21. 2 points
    Unfortunately in the UK we have some good pilots but not great ones . in Europe a timekeeper / spotter would often be referred to as a coach . Anyone who saw young Julian Benz flying in the UK last year could see he had been Coached to a high standard . His model set up was far superior to most off ours . For me to improve I would need to be coached by someone who could recognise my mistakes and help me to correct them. I suspect it’s not an excel sheet you need . But a Joe Wurts or Thomas Rößner (shouting in your ear )
  22. 2 points
    You’re in a similar place I was last year. The basic launch technique looks good. Just keep you arm up a little. I didn’t, and when I tried adding power I had a tip strike on a 1.5m. Luckily it lived to fly again Fly as much as you can, doing lots of launches eventually you will feel muscles aching a little in your core. The strength will build slowly. I have a countdown timer set for 1:30, so after I launch I practice on-time on target (catch or land at your feet) landing and launch again quickly. If the weather is good I make this a longer countdown. Fly in wind as well to practice approaches in the wind. I can get normally 45+m with my best at 52m. Aiming to improve more this year plus more competitions. Look at this clip at 40secs not much running but a very good launch Paul
  23. 2 points
    Christmas Message from the President It was the outgoing President Sydney Lenssen who broached the proposition to me, to take on the post of President, although I think it will be difficult to fill his shoes especially in regards to his reports over the years, in the many aspects of our hobby. I think I speak for all of us, when I say that his reports on the F3J and FAI aspects of thermal soaring, under the’ Uncle Sydney’ columns, have always been interesting and informative. Although not being a member of BARCS when it was formed in 1972, I believe, having joined in 1974, I knew most of the early cadre of flyers who initiated its formation. There was a move to establish a group of like-minded flyers, to promote RC gliding in all forms, as it was felt that the SMAE did not provide a section that supported their interests at that time. It was to prove successful in as much that the SMAE, adopted the majority of the competition classes and rules into their rule book. It is an established fact, that numbers engaged in model flying of all persuasions, are falling. The age of model flyers is in the retired group mainly nowadays, so numbers flying are dwindling, due to mortality as well as loss of interest and moving on to bigger things. Only today I heard that one of the younger flyers I taught some years ago, Peter Barnes is now Vice President of Airbus America. Sydney Lenssen did compile a detailed analysis of how this is happening across Europe, in the various RC glider classes. Although some flyers do move over to electric launched classes, even they are just about maintaining numbers. The committee, is aiming to achieve closer liaisons with the BMFA, with the growth of electric gliding, bringing the classes flown by the two groups, very close together in the rules used, making this a possibility. On a final note, the weather this year has been exceptional for the summer months, rivalling 1976. It was strange that some contests, were still lost when the weather, turned sour on the days allocated to them. Let us hope that 2019, will be even half as good as 2018 was. I would like to take this initial piece, to wish all BARCS members a very Happy Christmas and New Year, on behalf of the committee and myself Brian Austin, BARCS President Chairman’s Christmas message Wise words from Brian. The first half of 2018 was a worrying time for all model flyers (especially the soaring glider community) as the proposed 400 foot height limit hung over us like a dark cloud. What was not widely known was that BMFA staff were working very hard behind the scenes to convince the CAA and EASA that the blanket limit was unrealistic and unnecessary. An exemption was granted for model aircraft and an amendment made to the Air Navigation Order. During a BARCS committee visit to Chacksfield House it was explained how the exemption was granted and that work in this area of regulation has been ongoing for many years and continues. The second purpose of the visit was to discuss closer ties between BARCS and the Silent Flight Technical Committee as Brian touched on in his message. March 2019 may (or may not!) bring the United Kingdom’s departure from the European Union, what effect this will have on moulded model prices is unclear at the moment. Hopefully it will have no effect at all on the ease of crossing the Channel either way, Interglide (F5J) was particularly popular with French pilots this year, they used the event as their team selection competition. Improvements at the National Flying Centre (NFC) continue, mostly to the camping area and domestic facilities, Radioglide 2019 is planned to be held at the centre again, the third time the event (and AGM) will be held there, how time flies! I wish you all the best for 2019 whether you will be standing on a cliff in a howling gale, on a hill in a gentle zephyr or sharing a farmer’s field with 200 sheep as I do! Cheers, Merry Christmas and a Happy New Year. Gary Binnie, BARCS Chairman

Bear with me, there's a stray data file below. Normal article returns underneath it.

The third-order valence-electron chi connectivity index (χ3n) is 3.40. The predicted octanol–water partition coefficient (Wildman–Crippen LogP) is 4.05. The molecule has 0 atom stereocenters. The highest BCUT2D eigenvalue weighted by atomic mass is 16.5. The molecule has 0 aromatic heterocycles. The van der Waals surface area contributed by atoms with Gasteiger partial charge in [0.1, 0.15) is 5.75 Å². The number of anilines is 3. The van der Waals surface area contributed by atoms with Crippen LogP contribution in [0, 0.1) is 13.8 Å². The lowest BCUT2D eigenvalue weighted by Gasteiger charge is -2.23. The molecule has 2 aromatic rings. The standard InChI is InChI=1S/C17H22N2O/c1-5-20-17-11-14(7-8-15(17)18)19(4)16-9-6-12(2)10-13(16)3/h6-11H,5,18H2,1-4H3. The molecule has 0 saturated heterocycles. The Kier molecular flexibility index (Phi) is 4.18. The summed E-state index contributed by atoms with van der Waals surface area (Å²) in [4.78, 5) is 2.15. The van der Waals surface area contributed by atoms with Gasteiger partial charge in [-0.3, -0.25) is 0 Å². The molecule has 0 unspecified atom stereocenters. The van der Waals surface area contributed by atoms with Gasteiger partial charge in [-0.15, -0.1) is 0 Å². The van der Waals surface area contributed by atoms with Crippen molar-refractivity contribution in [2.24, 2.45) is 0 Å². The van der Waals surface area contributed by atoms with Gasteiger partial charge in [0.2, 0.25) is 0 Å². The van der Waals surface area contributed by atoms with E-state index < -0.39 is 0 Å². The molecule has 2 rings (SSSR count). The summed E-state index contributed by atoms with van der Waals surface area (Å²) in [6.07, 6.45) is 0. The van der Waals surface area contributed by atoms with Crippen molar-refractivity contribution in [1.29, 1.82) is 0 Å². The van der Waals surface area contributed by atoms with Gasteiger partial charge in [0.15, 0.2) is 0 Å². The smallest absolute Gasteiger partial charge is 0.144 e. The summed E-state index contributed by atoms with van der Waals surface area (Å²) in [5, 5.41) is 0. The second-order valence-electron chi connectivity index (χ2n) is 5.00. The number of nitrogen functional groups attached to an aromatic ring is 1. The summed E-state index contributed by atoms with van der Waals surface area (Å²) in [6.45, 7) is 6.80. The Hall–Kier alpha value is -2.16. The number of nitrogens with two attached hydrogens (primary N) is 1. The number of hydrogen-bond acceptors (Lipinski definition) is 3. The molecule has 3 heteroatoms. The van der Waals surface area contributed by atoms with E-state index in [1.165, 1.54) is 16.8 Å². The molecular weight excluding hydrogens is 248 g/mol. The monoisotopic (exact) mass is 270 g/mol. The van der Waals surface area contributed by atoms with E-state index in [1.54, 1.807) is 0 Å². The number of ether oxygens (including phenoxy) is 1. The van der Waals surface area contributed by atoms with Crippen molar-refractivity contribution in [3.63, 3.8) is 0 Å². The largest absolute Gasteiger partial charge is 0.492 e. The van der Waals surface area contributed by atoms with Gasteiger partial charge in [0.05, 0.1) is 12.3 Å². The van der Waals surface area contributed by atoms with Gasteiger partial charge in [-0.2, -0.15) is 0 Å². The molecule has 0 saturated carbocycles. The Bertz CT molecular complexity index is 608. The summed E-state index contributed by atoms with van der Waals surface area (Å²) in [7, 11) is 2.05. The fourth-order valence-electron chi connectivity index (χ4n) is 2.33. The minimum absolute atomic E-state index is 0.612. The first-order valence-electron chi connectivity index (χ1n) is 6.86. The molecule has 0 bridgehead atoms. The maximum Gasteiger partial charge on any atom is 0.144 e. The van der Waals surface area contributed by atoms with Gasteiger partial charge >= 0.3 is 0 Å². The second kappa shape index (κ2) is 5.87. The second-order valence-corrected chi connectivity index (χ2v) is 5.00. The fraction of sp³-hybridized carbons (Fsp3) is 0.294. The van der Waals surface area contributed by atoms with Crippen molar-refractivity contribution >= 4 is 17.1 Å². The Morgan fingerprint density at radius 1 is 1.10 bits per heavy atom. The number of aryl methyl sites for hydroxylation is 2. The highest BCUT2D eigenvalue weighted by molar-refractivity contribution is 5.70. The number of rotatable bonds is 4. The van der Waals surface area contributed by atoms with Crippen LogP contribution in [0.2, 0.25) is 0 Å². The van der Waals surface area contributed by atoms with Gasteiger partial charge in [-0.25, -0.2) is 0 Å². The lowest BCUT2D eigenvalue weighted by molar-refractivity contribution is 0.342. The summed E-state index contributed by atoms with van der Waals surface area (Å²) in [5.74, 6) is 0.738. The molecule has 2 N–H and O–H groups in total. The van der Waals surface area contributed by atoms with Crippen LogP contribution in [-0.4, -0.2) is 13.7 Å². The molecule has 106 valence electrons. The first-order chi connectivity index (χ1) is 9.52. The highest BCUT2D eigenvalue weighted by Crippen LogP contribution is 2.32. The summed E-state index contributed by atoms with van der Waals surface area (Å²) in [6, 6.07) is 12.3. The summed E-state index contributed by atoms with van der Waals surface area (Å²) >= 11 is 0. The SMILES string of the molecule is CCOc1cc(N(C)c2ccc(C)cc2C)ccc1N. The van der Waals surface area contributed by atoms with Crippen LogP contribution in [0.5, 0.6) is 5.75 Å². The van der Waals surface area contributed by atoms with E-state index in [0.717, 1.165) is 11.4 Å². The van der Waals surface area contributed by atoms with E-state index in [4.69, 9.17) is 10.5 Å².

24. 2 points
    Sorted . Sam has been offered a very good deal on a complete Willow airframe (minus gear). this couldn't be more perfect. Our thanks to this BARCS member. Many thanks from both Sam & I to all those of you who have Pm'd me with suggestions & offers of help, these are all very much appreciated . Stu & Sam.
  25. 2 points
    Best to avoid putting cranks in pushrods. On small model like this I often use simple L bends. At the servo end use the smallest arm possible or drill a hole in an arm. Try got around 5-6mm radius. Once all is installed glue a soft balsa Rib into the wing, as a keeper to hold the pushrod in place. If you ever need to remove, simply break the keeper rib out. Be very accurate in creating good square L bend. Anything less than perfect will weR the hole, and also may work its way out of position. Having a crank as in the picture makes it much harder to achieve a good accurate install( and shouldn’t be needed)